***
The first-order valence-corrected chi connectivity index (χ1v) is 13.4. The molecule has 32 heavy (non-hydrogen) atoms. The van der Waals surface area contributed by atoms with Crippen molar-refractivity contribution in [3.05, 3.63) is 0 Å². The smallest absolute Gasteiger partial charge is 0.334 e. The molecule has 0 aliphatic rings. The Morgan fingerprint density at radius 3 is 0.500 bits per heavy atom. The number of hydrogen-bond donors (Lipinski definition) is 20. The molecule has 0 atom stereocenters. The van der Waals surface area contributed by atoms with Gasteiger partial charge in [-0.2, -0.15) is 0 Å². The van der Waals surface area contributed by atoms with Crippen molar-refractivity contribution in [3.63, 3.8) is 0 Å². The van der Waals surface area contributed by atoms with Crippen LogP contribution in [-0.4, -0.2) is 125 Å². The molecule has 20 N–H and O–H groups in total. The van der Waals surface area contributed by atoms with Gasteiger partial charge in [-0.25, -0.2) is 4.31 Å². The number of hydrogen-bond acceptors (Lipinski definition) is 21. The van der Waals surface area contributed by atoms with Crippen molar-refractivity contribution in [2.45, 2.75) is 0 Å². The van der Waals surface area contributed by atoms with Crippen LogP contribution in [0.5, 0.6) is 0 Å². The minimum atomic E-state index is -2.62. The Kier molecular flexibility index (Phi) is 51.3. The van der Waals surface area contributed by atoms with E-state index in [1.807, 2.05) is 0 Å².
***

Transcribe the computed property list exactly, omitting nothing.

The first-order valence-corrected chi connectivity index (χ1v) is 13.4. The molecule has 32 heavy (non-hydrogen) atoms. The van der Waals surface area contributed by atoms with Crippen molar-refractivity contribution in [3.05, 3.63) is 0 Å². The smallest absolute Gasteiger partial charge is 0.334 e. The molecule has 0 aliphatic rings. The Morgan fingerprint density at radius 3 is 0.500 bits per heavy atom. The number of hydrogen-bond donors (Lipinski definition) is 20. The molecule has 0 atom stereocenters. The van der Waals surface area contributed by atoms with Gasteiger partial charge in [-0.2, -0.15) is 0 Å². The van der Waals surface area contributed by atoms with Crippen molar-refractivity contribution in [3.63, 3.8) is 0 Å². The van der Waals surface area contributed by atoms with Crippen LogP contribution in [-0.4, -0.2) is 125 Å². The molecule has 20 N–H and O–H groups in total. The van der Waals surface area contributed by atoms with Gasteiger partial charge in [-0.25, -0.2) is 4.31 Å². The number of hydrogen-bond acceptors (Lipinski definition) is 21. The van der Waals surface area contributed by atoms with Crippen molar-refractivity contribution in [2.45, 2.75) is 0 Å². The van der Waals surface area contributed by atoms with Crippen LogP contribution in [0.5, 0.6) is 0 Å². The minimum atomic E-state index is -2.62. The Kier molecular flexibility index (Phi) is 51.3. The van der Waals surface area contributed by atoms with E-state index in [1.807, 2.05) is 0 Å².